Meanland—Too Much Free Press?

This was originally published on the Meanland blog, on April 30 2012

Speculating on the changes that the Digital Age will wreak on our culture seems to be an international pastime these days. Jonathan Franzen, celebrated novelist and American Writer du jour, keeps popping up in the news, loudly proclaiming the various deleterious effects that Twitter/Facebook/eBooks will have on Democracy/The Future/Our Children. (I wrote about some of his remarks earlier for Meanjin)

I find this kind of prognosticating extremely frustrating, grounded, as it usually is, in misunderstanding of the nature of new technologies on the part of white men too old to adapt to them. Franzen just doesn’t seem to get Facebook, or Twitter, and that’s okay. Aaron Sorkin doesn’t get Facebook either, and he wrote a movie about it.

Annoying as I find this gainsaying, I am unable to stop myself from indulging in it as well. I am incapable of convincing myself of why I think Franzen is wrong, without also thinking about the various ways in which he and thinkers like him are maybe a little bit right. Lately I’ve been chewing on a particular idea of how our culture might be affected by the Digital Age. I’ve been thinking about how not just the nature of new publishing technologies, but the sheer number of new platforms, like Facebook, Twitter, YouTube, Tumblr, and all the various blogging websites, could impact on how the political discourse of our society is conducted.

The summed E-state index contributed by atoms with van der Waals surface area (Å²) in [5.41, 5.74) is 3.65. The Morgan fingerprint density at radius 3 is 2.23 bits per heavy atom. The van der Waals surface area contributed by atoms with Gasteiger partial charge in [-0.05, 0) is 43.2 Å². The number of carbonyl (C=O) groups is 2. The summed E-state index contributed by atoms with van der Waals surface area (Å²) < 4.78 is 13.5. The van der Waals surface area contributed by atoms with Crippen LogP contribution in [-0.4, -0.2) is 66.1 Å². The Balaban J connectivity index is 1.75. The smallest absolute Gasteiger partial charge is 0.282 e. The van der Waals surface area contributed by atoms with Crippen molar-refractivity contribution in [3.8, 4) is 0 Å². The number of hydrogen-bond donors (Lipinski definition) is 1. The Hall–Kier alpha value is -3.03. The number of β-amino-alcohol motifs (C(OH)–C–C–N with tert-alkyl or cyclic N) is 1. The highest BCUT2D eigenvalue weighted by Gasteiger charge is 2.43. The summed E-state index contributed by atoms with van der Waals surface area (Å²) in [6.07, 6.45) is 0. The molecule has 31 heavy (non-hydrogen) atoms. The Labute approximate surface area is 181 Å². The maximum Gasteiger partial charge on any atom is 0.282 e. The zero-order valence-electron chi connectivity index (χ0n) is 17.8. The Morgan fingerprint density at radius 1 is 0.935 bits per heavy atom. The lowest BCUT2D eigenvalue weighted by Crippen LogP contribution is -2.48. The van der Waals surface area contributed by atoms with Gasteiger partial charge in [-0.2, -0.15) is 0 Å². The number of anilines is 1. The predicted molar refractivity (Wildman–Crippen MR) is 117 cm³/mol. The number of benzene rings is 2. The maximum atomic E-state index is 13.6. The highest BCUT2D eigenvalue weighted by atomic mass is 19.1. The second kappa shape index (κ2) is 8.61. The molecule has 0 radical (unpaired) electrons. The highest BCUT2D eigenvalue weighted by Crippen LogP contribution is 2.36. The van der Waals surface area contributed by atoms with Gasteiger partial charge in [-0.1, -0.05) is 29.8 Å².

We take it for granted that Western culture is grounded in the free spread of information. It’s not for nothing that the invention of movable type with the Gutenberg Press, and the consequent explosion in literacy levels, is credited with being a foundation stone in Western democracy. Our society is surely premised on the public being conscious and aware of the issues that affect their state, and is thus premised on the ability of the publishing industry, and publishing technology, to distribute that information. Hence the great rhetorical emphasis placed by politicians, pundits, and activists on freedom of the press.

But I wonder now whether the traditional operations of Western democracy are founded on there being an equilibrium in the levels of information being distributed. Or, in other words, is there such a thing as too much free press? Is it possible to have a citizenship overstimulated by information, saturated to excess by a panoply of voices, opinions, and publications of varying levels of respectability and value?

The newspaper industry is probably the most obvious face of this issue today. David Simon, creator of HBO’s The Wire and an ex-reporter for the Baltimore Sun, has suggested that the death of newspapers also means the death of a certain kind of reporting, a loss in the quality of publicly distributed information.. High-end reporting, as he puts it, is a profession requiring extensive time commitment and expertise on the part of well-trained practitioners; a kind of reporting, that is, which will be lost in the age of bloggers, citizen journalists, and news stories broken via Twitter or YouTube. As he says, “The day I run into a Huffington Post reporter at a Baltimore zoning board hearing is the day I will no longer be worried about journalism.”

Huffington Post, the new titan of American news websites, is indeed the lightning rod for everything that is different, or wrong, about contemporary journalism. It is notable for two things. The first is that much of its content is generated not by experienced, well-paid journalists, but by unpaid citizen bloggers or celebrities. So instead of getting Bob Woodward on the issues of the day, you get Alec Baldwin. The second is that its profitability as a business is not tied to the quality of its journalism, but to its mastery of Search Engine Optimisation. By publishing huge amounts of pieces, often with trivial content but containing key words or issues, the Post ensures that it remains high on the list of Google’s search results, and therefore that its page views and corresponding ad revenue remain high as well.